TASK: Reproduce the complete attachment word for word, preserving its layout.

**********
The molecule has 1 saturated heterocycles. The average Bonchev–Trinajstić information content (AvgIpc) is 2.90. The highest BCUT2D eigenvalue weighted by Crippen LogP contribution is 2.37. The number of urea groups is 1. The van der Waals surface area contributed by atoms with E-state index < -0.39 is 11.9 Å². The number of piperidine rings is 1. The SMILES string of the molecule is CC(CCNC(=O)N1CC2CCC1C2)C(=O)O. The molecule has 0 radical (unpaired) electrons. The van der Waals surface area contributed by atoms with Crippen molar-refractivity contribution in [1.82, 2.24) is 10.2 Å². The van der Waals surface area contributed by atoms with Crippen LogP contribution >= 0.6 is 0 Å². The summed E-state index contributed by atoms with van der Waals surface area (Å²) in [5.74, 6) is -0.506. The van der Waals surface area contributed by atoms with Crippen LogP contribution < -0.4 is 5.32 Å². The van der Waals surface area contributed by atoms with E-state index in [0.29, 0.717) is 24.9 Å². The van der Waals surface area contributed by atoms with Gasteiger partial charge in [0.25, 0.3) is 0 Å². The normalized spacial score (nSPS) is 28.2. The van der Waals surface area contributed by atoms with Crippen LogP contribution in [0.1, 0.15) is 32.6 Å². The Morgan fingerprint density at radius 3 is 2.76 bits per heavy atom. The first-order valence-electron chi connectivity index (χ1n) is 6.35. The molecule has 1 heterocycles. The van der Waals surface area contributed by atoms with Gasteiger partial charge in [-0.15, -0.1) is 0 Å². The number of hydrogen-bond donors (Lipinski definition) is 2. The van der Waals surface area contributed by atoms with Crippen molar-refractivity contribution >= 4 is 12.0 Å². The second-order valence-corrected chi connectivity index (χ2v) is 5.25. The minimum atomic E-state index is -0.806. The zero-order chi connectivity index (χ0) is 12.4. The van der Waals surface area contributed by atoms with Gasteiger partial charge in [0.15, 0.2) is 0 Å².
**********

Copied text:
The molecule has 1 saturated heterocycles. The average Bonchev–Trinajstić information content (AvgIpc) is 2.90. The highest BCUT2D eigenvalue weighted by Crippen LogP contribution is 2.37. The number of urea groups is 1. The van der Waals surface area contributed by atoms with E-state index < -0.39 is 11.9 Å². The number of piperidine rings is 1. The SMILES string of the molecule is CC(CCNC(=O)N1CC2CCC1C2)C(=O)O. The molecule has 0 radical (unpaired) electrons. The van der Waals surface area contributed by atoms with Crippen molar-refractivity contribution in [1.82, 2.24) is 10.2 Å². The van der Waals surface area contributed by atoms with Crippen LogP contribution >= 0.6 is 0 Å². The summed E-state index contributed by atoms with van der Waals surface area (Å²) in [5.74, 6) is -0.506. The van der Waals surface area contributed by atoms with Crippen LogP contribution < -0.4 is 5.32 Å². The van der Waals surface area contributed by atoms with E-state index in [0.29, 0.717) is 24.9 Å². The van der Waals surface area contributed by atoms with Gasteiger partial charge in [0.25, 0.3) is 0 Å². The normalized spacial score (nSPS) is 28.2. The van der Waals surface area contributed by atoms with Crippen LogP contribution in [0.1, 0.15) is 32.6 Å². The Morgan fingerprint density at radius 3 is 2.76 bits per heavy atom. The first-order valence-electron chi connectivity index (χ1n) is 6.35. The molecule has 1 heterocycles. The van der Waals surface area contributed by atoms with Gasteiger partial charge in [-0.15, -0.1) is 0 Å². The number of hydrogen-bond donors (Lipinski definition) is 2. The van der Waals surface area contributed by atoms with Crippen molar-refractivity contribution >= 4 is 12.0 Å². The second-order valence-corrected chi connectivity index (χ2v) is 5.25. The minimum atomic E-state index is -0.806. The zero-order chi connectivity index (χ0) is 12.4. The van der Waals surface area contributed by atoms with Gasteiger partial charge in [0.15, 0.2) is 0 Å².